But even though I can go out in public dressed in a sweatshirt, tennis shoes and a messy bun, I hate looking in the mirror and discovering that it’s all I’m going to see. I don’t care what others think, but on some level, I care about what I think. If my mirror could talk to me, it would try to boost my self-esteem, telling me that I shouldn’t worry. Yet, somehow, I think that reassurance would only make me avoid the mirror more. I don’t take compliments well. I don’t even like the idea of a fictional compliment, such as my mirror doing so. So I avoid it when I can. But when I do look in the mirror, it’s brief. I always manage a sigh, knowing it’s as good as it’s going to get, even when I know I could try harder. I simply don’t want to try harder, because I’m not here to impress anyone.

Some days I wish I wasn’t even trying to impress myself.

Never Forget

Today’s prompt is in memory of the September 11th attacks on the World Trade Center.

I was only in the fourth grade. We were sitting in our classroom, when one of the staff members entered the room and told my teacher to turn on the television, because the North Tower of the World Trade Center had been hit. We watched in horror as the news reported the awful attack and witnessed the South Tower getting struck. I remember the feeling of dread, the feeling of sadness for all the people that had just died. But I was only in the fourth grade, and I couldn’t understand why it happened. I couldn’t even understand the depth of sadness and fear our country felt.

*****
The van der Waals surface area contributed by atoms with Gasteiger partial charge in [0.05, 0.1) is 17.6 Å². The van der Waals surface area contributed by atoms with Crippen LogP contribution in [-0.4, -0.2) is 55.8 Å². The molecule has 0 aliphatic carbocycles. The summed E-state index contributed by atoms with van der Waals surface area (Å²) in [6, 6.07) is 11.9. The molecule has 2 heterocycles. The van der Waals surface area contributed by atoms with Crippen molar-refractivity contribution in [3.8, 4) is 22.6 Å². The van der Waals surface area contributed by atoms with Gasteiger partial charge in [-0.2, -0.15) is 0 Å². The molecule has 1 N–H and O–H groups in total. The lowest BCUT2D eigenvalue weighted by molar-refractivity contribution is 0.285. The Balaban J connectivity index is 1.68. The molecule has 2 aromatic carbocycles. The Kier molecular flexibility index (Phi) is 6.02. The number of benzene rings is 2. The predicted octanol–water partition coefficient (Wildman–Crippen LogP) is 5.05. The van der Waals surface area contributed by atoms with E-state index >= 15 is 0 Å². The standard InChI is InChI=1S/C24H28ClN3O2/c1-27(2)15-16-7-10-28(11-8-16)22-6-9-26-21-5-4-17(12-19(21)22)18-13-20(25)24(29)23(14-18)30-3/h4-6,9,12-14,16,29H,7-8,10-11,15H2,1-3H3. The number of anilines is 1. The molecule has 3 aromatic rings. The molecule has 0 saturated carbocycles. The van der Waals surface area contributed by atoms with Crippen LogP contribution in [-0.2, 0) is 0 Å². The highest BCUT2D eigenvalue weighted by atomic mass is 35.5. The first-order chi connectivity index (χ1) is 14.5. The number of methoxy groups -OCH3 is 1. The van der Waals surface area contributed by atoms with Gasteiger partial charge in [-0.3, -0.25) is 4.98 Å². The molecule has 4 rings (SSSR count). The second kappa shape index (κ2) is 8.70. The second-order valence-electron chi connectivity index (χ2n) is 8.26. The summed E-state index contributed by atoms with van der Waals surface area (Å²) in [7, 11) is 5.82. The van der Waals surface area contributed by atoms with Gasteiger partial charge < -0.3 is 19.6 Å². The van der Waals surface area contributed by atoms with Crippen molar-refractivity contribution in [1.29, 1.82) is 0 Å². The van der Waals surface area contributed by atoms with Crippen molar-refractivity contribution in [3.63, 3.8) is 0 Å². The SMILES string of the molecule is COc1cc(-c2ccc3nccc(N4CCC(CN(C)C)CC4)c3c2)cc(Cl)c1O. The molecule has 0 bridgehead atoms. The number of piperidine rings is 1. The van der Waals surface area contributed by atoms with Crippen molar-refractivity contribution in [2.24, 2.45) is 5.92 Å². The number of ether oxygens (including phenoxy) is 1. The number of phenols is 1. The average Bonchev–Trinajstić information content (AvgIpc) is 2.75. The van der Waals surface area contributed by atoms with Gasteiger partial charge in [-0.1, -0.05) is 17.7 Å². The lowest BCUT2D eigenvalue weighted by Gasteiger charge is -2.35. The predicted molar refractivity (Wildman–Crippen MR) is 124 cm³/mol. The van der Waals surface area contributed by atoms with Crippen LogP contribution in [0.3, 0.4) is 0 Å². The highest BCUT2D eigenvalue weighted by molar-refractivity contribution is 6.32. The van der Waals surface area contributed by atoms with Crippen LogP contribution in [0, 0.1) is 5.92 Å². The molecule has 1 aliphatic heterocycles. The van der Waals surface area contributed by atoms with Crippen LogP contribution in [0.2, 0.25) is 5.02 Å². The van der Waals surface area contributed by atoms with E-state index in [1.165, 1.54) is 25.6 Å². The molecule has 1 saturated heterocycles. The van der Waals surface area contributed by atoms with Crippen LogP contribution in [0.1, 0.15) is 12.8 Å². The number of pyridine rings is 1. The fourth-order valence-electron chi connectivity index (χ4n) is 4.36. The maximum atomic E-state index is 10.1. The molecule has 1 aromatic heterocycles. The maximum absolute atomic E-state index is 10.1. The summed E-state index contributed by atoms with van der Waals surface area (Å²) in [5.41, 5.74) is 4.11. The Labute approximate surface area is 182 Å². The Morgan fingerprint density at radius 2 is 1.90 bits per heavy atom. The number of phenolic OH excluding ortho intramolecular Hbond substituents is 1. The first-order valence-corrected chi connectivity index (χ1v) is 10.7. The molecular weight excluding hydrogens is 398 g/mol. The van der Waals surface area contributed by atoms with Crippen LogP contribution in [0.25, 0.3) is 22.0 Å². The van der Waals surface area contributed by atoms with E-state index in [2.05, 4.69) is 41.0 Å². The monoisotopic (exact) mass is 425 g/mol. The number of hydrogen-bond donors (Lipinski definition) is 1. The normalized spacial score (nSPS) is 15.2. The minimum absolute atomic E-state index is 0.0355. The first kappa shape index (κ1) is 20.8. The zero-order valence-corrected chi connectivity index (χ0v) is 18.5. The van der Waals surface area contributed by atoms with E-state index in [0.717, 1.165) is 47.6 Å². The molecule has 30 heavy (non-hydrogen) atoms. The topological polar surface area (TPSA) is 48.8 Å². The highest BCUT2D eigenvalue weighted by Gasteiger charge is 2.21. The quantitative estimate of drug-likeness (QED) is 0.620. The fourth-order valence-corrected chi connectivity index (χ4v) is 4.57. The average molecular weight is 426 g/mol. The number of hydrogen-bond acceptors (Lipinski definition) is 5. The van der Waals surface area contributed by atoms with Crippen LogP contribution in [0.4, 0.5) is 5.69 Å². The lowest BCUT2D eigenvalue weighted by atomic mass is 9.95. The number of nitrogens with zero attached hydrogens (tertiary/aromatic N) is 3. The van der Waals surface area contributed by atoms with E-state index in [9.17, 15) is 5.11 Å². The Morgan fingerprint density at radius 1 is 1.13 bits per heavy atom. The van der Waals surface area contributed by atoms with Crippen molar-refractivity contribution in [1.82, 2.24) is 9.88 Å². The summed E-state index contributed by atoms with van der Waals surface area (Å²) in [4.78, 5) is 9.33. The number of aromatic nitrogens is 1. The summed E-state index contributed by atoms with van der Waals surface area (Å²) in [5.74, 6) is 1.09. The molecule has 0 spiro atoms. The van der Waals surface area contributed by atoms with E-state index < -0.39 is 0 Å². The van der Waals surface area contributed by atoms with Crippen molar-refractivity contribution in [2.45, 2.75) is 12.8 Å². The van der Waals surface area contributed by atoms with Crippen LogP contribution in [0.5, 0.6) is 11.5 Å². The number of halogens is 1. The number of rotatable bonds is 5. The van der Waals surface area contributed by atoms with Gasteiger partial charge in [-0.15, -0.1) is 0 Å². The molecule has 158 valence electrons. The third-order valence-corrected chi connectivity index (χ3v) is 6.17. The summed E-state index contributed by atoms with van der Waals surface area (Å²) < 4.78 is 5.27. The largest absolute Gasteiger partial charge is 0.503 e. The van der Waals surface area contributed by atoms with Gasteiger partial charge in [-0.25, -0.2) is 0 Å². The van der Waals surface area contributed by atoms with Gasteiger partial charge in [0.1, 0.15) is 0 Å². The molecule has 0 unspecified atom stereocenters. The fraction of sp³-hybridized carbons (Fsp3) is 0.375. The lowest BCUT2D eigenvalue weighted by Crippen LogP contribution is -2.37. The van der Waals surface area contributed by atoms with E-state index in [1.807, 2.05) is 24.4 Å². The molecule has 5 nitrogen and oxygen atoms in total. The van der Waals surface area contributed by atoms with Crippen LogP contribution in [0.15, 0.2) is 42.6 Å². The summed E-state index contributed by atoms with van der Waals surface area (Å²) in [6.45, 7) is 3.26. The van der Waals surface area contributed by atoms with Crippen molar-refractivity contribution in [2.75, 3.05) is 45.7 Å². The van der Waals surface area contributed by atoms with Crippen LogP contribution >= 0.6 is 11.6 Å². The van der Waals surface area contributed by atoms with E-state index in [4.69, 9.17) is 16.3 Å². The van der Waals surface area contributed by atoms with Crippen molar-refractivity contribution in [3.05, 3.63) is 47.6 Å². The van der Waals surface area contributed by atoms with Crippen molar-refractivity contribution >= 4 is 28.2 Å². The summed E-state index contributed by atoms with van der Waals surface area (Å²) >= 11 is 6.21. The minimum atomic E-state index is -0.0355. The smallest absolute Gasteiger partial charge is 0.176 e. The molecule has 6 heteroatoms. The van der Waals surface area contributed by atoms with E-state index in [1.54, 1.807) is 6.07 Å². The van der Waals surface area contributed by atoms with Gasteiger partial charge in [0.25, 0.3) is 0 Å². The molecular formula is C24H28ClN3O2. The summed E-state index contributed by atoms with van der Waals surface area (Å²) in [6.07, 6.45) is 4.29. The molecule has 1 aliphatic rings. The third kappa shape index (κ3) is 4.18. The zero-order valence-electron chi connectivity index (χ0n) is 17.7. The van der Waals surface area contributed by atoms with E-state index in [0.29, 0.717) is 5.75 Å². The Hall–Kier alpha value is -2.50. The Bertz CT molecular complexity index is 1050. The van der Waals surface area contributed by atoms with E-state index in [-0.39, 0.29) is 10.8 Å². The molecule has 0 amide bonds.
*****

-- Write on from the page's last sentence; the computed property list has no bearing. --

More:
Since then, I have visited the site of the World Trade Center multiple times. I went in 2009, when the place was under construction and the aftermath was still very real. It was the first time I truly felt the weight of what happened, seeing it before my eyes.

I went back to visit the memorial, while the One World Trade Center was being built. It was overwhelming to be there, but the sight of the new tower looked promising. This summer, I had the experience of visiting the memorial again and I finally understood the magnitude of what happened. At the base of the South Tower, that I had once watched crumble, I read the names of the victims and felt this deep sense of loss. I finally understood. The images of the television screen in my fourth grade classroom came to mind and I could almost see the chaos on the streets before me. Chaos that once happened where I stood. I was overwhelmed, and I finally understood that depth of emotion. It took me seventeen years, but I finally felt what the sheltered walls of a little girl’s mind kept from me.